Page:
You Can't Skip This Step If You're Making Cookies
Baking cookies is one of the easiest baking recipes anybody can make. Basic cookie recipes are some of the most fool-proof of baking recipes, too. That's not to say that there are cookie recipes that are not complicated.
However, no matter what kind of cookie recipe you are making, there is a cookie-baking tip that you shouldn't skip. You might have heard of this step when you're cooking meat but it's a step that we think it is one that can impart more flavor into your cookies when you bake it:
Let the cookie dough rest.
Even as little as 30 minutes or overnight of resting your cookie dough can make a difference in your cookie. This technique of letting cookie dough rest, ideally for 24 hours to as much as 72 hours or 3 days, is not totally unheard of. The chocolate chip cookie, first invented by Ruth Wakefield, is possibly the most popular of all cookie recipes and it's this cookie that this technique is practiced upon.
The first mention of this unique technique of resting cookie dough for hours, even days, before baking was by famous chocolatier Jacque Torres in this New York Times chocolate chip cookie recipe and confirmed by City Bakery's Maury Rubin from where he mentions that letting the cookie dough "just tastes better."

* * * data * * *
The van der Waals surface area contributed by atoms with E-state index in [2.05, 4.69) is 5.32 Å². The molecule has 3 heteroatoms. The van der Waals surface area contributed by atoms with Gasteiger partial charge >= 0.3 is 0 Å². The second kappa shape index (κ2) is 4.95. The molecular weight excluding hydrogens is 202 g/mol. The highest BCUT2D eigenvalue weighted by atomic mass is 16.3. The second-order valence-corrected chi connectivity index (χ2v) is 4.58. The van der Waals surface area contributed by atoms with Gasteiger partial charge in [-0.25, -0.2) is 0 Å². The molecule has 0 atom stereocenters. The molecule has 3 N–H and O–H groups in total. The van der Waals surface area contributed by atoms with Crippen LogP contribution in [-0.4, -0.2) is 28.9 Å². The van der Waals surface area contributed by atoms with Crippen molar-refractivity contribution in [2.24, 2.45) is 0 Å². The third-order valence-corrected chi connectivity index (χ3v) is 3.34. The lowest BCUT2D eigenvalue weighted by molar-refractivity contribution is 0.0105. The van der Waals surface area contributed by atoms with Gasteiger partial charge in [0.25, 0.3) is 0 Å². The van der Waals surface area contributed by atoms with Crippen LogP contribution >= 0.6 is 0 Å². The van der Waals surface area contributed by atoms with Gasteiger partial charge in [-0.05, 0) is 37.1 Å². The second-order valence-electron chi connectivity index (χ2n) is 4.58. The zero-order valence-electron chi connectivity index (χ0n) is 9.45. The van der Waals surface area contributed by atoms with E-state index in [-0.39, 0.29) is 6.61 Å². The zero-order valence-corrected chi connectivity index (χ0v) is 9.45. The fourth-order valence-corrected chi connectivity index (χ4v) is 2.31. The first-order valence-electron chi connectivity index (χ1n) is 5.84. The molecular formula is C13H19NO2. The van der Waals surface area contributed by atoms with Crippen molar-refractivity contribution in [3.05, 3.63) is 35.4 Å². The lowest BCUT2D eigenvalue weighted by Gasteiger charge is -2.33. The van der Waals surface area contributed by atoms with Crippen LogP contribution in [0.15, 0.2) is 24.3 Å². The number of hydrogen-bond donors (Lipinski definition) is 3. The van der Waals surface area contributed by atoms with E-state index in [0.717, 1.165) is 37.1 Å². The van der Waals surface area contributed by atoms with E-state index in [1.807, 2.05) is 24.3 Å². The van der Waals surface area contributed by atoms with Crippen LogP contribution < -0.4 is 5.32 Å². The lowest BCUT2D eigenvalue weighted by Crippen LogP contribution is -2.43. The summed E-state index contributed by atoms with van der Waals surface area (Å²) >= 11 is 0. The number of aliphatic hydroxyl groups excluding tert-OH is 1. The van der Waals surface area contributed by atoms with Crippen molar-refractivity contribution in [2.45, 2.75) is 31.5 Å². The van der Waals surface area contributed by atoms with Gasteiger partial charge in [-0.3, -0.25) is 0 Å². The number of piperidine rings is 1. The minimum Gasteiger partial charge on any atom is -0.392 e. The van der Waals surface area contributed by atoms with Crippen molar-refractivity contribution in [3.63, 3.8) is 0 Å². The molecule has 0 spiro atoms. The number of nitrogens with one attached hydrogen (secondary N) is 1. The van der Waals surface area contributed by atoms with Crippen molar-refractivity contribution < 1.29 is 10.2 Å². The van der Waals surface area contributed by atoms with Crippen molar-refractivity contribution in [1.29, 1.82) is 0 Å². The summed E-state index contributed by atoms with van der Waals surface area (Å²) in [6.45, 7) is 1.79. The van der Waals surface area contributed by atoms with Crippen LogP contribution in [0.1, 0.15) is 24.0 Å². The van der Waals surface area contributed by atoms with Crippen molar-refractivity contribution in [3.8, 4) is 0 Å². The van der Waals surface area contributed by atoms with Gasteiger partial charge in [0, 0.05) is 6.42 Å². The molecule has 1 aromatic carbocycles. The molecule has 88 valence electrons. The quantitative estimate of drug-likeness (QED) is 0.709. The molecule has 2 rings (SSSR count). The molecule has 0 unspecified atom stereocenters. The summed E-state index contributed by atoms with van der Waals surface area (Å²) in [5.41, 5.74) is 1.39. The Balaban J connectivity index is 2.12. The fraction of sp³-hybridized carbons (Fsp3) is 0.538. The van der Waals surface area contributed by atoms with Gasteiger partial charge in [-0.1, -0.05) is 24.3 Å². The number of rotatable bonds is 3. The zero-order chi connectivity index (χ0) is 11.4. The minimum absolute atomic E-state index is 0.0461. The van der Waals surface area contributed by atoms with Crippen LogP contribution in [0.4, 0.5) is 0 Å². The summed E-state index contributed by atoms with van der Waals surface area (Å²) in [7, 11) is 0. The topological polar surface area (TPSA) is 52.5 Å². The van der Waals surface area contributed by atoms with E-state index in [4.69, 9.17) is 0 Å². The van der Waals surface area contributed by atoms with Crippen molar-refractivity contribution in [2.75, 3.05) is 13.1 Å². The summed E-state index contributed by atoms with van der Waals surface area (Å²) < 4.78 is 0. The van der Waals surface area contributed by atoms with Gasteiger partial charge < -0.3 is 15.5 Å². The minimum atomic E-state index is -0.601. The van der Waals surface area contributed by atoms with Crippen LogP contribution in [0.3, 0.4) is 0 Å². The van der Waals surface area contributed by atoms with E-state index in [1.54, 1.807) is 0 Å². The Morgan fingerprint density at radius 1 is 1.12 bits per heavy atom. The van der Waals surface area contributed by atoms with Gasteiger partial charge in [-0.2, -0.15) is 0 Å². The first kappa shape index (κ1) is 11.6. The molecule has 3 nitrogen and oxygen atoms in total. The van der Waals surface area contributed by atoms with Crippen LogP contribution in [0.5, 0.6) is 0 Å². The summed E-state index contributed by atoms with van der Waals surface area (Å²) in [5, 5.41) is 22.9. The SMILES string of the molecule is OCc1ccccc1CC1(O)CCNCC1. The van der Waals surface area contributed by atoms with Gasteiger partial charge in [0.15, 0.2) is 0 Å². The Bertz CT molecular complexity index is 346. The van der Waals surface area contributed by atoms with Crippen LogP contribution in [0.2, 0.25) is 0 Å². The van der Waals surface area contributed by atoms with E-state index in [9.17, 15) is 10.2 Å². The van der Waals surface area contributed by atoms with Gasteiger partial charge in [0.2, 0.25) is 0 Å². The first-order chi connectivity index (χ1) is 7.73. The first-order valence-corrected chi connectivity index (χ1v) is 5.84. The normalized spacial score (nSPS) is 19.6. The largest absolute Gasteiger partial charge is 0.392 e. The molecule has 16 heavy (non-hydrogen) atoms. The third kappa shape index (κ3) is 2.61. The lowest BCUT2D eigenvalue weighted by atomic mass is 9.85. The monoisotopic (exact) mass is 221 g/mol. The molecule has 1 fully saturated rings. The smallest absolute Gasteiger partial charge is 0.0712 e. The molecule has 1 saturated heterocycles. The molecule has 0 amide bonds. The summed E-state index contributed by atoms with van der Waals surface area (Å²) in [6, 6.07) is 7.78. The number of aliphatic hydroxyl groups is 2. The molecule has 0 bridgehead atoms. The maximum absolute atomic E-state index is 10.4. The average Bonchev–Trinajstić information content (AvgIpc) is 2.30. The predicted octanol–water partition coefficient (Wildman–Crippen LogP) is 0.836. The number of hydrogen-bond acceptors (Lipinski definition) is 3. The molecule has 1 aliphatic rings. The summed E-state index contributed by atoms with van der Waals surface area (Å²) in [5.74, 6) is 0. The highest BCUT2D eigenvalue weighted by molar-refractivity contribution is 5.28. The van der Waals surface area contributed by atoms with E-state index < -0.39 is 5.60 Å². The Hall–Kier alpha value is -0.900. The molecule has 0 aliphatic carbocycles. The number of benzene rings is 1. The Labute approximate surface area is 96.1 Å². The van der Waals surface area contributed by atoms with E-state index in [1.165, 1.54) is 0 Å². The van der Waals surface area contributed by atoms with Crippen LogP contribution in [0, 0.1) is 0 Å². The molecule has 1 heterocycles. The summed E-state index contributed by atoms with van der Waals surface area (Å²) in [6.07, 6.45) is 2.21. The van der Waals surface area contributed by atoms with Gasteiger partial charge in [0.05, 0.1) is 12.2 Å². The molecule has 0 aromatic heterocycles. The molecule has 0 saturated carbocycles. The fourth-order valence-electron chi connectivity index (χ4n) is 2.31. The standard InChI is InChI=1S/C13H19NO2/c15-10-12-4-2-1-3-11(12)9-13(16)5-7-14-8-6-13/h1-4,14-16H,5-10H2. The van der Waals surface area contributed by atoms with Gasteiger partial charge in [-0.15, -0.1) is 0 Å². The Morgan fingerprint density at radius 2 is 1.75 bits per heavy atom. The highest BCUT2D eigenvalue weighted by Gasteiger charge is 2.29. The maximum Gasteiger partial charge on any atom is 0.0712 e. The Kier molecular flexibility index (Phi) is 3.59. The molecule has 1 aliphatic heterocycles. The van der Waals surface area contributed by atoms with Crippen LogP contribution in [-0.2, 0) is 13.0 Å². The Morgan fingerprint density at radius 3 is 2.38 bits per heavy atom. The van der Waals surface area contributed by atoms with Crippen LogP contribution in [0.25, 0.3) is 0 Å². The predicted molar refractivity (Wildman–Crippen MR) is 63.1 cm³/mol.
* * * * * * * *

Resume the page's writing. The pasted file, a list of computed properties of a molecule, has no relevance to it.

The explanation for this technique is this: the flavors are deepened through time because the flour is allowed to absorb the ingredients better. Since the flour is allowed to absorb the other ingredients better, the dough not only becomes more flavorful, but the dough also becomes drier and firmer.
That's why, the longer that you let your cookie dough rest, the more flavor is developed and the easier it is to form into balls.
This technique was scientifically tested by J. Kenji-Alt in The Food Lab and he agreed that cookie dough rested for hours does indeed taste better.
Care to discover for yourself if this technique does indeed bake into better tasting cookies? Try these easy cookie recipes: